Safe Eating App 2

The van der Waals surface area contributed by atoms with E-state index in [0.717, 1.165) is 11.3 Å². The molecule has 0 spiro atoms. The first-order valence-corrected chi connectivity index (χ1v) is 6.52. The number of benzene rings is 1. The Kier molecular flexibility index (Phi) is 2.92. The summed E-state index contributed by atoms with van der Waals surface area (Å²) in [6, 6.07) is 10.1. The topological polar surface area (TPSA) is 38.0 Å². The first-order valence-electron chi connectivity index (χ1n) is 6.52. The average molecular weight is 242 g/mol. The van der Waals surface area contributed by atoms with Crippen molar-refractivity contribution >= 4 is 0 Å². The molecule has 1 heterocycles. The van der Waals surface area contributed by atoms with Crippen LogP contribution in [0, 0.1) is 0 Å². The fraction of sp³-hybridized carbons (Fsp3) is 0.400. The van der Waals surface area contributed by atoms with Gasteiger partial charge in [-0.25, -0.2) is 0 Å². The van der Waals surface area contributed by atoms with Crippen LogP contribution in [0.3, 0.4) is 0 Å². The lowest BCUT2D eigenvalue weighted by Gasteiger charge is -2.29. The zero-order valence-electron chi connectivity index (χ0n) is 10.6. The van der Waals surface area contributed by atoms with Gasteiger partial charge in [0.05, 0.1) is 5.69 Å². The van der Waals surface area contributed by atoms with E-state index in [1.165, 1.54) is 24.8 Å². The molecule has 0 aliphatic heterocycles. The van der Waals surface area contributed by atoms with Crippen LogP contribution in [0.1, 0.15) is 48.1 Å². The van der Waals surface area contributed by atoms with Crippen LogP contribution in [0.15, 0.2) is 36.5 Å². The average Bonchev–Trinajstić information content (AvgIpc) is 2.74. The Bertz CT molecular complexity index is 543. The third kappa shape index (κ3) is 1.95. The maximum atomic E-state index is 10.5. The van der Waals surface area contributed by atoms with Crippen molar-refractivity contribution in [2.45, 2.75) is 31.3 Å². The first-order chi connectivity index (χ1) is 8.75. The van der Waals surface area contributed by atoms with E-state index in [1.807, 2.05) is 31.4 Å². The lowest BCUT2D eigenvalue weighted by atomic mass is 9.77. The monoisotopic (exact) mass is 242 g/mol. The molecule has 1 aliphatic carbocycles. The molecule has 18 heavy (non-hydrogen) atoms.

Food allergies affect about 26 million, or 10%, of the overall US population; even with varying levels of severity, allergies continue to reduce many citizens’ quality of life. Many allergies are prevalent since birth, but certain allergies, like Alpha-Gal Syndrome, can be acquired at any point in life. Alpha-Gal Syndrome in particular is spread through Lone-Star Tick bites. This syndrome is a mammalian meat allergy involving an IgE antibody response to galactose-α-1,3-galactose. This sugar, known as alpha-gal, is found in all mammals except monkeys, apes, and humans. Alpha-Gal syndrome is not well-known; in fact, the majority of our group had never heard of this syndrome until we started working with our clients. Food labels are required, by law, to list all ingredients and allergens involved in the production of the food item. While all products abide by this law, there are instances in which secondary ingredients are used to refine the main ingredients, and these secondary ingredients are not listed or mentioned. This lack of information can prove to be deadly to people with allergies, especially those affected by Alpha-Gal Syndrome. For example, sugar starts off with a brown tinge. In order to remove the brown tinge, to achieve the look of white sugar, the sugar can be refined with crushed cattle bones, which can possibly trigger an allergic reaction for those affected by Alpha-Gal Syndrome. Companies are not required to disclose this information, since "Crushed Cattle Bones" are not a main ingredient of white sugar, but they can be life-threatening. To tackle this issue, we created an IOS application that gathers allergy information from the user. With this information stored, the user can scan the barcode of a product they are interested in purchasing, and the app will return a signal whether the food is safe, dangerous, or “better to be cautious” based on the user’s inputted allergies. Additionally, there is a feature for the user to scan products for dependents with allergies, or young/older users that cannot use the application. To gather information about the ingredients used in different foods, we are using an open-source database that allows users to add products and their ingredients so the database is always up to date. The database comes in many different formats like JSON and CSV, so we can use different methods to parse the data to retrieve information as fast as possible. The previous iteration of this project focused only on the food available at Virginia Tech Dining Halls, but to make it more scalable, our clients approved our idea of scanning grocery store food, since it is their most troublesome area. The final deliverables include a fully functional IOS application (along with the application’s code, executable file, and a video demonstration), a final report, and a presentation to showcase our application, as well as the thought process to the class and our clients, Deborah Nichols and Candice Matthis.